New guidance from the CNO on submarine hunting:
CNO: New Sub-Hunting Capabilities Challenge U.S. Undersea Dominance
Emerging foreign capabilities to hunt and defeat stealthy submarines will force the Navy to find new ways to maintain dominance in the undersea warfighting arena, Chief of Naval Operations Adm. Jonathan Greenert writes in new internal guidance.
In a Sept. 26 memo to his Strategic Studies Group, Greenert says revolutionary warfighting concepts must be developed to preserve the Navy's undersea edge in the coming years despite an array of rising challenges. The undersea environment "is the one domain in which the United States has clear maritime superiority -- but this superiority will not go unchallenged," he writes.
New sub-hunting technologies and other developments could jeopardize this advantage, according to the memo, which launches a major assessment to grapple with the challenges and inform Navy investment plans for fiscal year 2015 and beyond. "A growing number of nations are developing capabilities to find and defeat submarines and exploit the undersea domain for their own purposes," Greenert writes, without citing examples. "At the same time, commercial and academic interests are monitoring and exploring the undersea domain to unprecedented degrees. To keep our undersea advantage, we need a combination of new operating concepts, innovative technology and the continued proficiency and confidence of our sailors."
National Guard cuts to come next?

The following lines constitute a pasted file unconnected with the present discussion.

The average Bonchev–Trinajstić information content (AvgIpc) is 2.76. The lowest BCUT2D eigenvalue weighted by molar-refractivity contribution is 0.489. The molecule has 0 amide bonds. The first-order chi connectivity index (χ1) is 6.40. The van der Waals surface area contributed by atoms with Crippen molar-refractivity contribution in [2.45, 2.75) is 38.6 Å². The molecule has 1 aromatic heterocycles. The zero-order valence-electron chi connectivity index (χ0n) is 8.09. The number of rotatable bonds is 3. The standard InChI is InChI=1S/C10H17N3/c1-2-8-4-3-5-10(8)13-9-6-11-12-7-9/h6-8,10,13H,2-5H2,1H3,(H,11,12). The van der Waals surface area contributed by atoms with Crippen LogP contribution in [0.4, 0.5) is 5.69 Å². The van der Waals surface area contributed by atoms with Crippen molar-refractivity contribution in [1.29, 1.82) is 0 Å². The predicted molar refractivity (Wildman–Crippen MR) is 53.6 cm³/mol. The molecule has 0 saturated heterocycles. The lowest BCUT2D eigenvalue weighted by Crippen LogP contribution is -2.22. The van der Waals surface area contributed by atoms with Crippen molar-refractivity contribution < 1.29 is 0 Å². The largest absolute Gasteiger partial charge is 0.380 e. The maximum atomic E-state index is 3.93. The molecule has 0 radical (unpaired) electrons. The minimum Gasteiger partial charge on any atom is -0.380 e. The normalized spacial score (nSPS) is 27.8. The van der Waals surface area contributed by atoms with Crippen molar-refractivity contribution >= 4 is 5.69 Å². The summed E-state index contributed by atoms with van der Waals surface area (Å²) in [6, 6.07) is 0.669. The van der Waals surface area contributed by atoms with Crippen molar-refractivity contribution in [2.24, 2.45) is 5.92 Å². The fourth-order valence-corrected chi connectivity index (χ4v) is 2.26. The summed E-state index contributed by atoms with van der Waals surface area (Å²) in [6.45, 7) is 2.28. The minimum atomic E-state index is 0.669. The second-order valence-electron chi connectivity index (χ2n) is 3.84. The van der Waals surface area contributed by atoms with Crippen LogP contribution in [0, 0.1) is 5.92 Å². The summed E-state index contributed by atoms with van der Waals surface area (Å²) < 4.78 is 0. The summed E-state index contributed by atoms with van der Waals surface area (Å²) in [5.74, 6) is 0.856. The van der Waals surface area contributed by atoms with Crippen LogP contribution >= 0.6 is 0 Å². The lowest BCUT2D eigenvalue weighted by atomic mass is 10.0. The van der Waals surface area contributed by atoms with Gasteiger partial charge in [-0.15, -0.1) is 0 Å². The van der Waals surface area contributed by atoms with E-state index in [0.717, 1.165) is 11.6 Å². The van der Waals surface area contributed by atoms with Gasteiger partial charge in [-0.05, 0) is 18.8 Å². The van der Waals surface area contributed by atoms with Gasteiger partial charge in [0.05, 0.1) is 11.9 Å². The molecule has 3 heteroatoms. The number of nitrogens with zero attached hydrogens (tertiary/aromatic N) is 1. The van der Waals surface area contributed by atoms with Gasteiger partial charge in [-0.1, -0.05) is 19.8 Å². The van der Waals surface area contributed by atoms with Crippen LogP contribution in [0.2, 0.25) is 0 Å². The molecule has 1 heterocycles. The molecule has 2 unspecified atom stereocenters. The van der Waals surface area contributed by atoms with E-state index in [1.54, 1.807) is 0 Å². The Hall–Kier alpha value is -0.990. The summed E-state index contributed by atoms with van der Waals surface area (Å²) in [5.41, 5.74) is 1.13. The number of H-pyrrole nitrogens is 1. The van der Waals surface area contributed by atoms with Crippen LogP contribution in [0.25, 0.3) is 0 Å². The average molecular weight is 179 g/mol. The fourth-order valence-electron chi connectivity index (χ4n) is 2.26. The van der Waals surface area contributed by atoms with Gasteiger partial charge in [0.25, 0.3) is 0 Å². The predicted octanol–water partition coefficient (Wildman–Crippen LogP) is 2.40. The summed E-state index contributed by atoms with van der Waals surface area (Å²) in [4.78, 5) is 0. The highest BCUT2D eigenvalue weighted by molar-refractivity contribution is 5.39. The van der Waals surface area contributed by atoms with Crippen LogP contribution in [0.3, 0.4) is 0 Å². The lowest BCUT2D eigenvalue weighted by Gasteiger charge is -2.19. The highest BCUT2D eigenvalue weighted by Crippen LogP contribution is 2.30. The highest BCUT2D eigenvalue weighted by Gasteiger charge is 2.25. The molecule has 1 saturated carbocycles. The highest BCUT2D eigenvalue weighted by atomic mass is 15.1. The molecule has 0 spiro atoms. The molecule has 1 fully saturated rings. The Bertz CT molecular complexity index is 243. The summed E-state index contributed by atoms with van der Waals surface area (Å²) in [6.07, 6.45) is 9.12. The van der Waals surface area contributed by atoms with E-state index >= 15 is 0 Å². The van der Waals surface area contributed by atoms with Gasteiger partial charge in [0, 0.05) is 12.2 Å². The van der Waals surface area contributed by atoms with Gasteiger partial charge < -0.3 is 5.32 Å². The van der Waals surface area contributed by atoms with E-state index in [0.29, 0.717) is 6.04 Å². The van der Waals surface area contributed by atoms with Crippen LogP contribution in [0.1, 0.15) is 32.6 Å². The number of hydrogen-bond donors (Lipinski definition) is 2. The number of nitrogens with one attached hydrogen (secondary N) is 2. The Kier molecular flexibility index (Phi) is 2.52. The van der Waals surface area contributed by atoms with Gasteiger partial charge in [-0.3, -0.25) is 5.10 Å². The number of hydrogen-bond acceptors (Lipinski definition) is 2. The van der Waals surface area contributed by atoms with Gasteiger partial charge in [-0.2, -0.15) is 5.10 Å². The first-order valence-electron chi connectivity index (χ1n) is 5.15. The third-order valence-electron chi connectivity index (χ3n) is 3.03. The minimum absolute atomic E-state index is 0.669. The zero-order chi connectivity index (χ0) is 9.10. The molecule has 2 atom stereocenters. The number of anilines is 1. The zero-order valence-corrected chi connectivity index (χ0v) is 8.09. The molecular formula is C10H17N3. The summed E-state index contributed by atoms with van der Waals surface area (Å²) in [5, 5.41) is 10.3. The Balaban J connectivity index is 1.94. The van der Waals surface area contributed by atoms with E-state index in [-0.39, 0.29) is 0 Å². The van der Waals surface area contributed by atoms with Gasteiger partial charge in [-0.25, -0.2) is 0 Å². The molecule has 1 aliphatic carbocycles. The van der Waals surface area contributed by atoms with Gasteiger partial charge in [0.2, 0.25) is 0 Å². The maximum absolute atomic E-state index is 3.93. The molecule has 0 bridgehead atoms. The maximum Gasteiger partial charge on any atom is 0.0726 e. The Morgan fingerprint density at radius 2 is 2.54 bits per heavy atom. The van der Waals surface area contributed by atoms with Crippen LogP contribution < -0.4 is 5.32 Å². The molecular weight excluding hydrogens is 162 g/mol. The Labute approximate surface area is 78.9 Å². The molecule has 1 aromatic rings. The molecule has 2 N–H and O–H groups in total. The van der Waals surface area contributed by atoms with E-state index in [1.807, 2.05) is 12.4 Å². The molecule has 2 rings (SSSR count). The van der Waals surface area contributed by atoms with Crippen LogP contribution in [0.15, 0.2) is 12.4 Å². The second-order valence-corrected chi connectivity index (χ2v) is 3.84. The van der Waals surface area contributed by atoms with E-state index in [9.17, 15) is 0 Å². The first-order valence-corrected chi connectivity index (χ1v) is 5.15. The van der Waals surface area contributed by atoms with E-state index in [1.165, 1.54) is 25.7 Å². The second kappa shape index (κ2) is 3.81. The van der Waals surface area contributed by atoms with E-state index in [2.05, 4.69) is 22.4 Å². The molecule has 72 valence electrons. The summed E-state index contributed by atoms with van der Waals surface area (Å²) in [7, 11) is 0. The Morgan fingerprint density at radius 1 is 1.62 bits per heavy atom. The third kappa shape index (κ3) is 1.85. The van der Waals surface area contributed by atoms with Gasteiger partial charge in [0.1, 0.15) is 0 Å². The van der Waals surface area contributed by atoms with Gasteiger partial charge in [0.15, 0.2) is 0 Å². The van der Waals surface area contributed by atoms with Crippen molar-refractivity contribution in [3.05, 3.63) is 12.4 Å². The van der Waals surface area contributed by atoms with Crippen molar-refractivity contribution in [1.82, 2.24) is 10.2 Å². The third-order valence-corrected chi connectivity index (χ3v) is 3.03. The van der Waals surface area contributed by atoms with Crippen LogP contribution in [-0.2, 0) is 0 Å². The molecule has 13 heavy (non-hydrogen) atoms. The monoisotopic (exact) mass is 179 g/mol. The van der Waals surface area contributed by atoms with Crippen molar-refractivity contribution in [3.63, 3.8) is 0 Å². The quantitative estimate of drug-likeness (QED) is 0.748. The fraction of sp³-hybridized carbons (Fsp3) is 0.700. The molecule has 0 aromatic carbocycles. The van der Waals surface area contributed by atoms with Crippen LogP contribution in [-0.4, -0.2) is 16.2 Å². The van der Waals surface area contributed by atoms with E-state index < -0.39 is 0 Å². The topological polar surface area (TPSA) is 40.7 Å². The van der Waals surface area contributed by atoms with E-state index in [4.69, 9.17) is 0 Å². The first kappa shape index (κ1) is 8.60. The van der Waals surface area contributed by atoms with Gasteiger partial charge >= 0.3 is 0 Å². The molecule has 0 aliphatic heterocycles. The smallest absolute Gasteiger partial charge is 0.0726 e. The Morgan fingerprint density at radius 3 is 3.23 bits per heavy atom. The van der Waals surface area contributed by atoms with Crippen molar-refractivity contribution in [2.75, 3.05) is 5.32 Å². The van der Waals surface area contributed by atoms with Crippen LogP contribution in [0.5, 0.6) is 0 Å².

Westphal: National Guard Is Next In Line For Cuts If Army Gets Smaller
The Army National Guard will be next in line for cutbacks following a decision to reduce the number of active-duty forces by roughly 80,000, according to Army Under Secretary Joseph Westphal.
“We cut the Guard very little” in the current six-year spending plan, Westphal said at an Oct. 10 breakfast sponsored by Government Executive. “Any further cuts likely would come from the Guard.”
In a brief interview with Inside the Army following his talk, Westphal toned down the prospect of reductions, saying any measures taken likely would be “minimal.” Westphal noted opportunities to “streamline” what he called a big organization.
Whatever their extent, any cuts to the Army Guard will be politically sensitive, Westphal acknowledged in his speech. He made reference to an Air Force-Air Guard fight that ended with the active-duty air service's having to reconsider proposed cuts to the Air Guard because of congressional opposition.
Speaking of potential cuts:
House Appropriator's 'Dear Colleague' Letter On Sequestration
In an Oct. 9, 2012, "dear colleague" letter, House Appropriations Committee Ranking Member Norm Dicks (D-WA) examines in extensive detail "the impact of sequestration on the whole range of Federal responsibilities and, I hope, help make the case for Congress to act responsibly by agreeing to a more sensible approach to deficit reduction."
More news of note: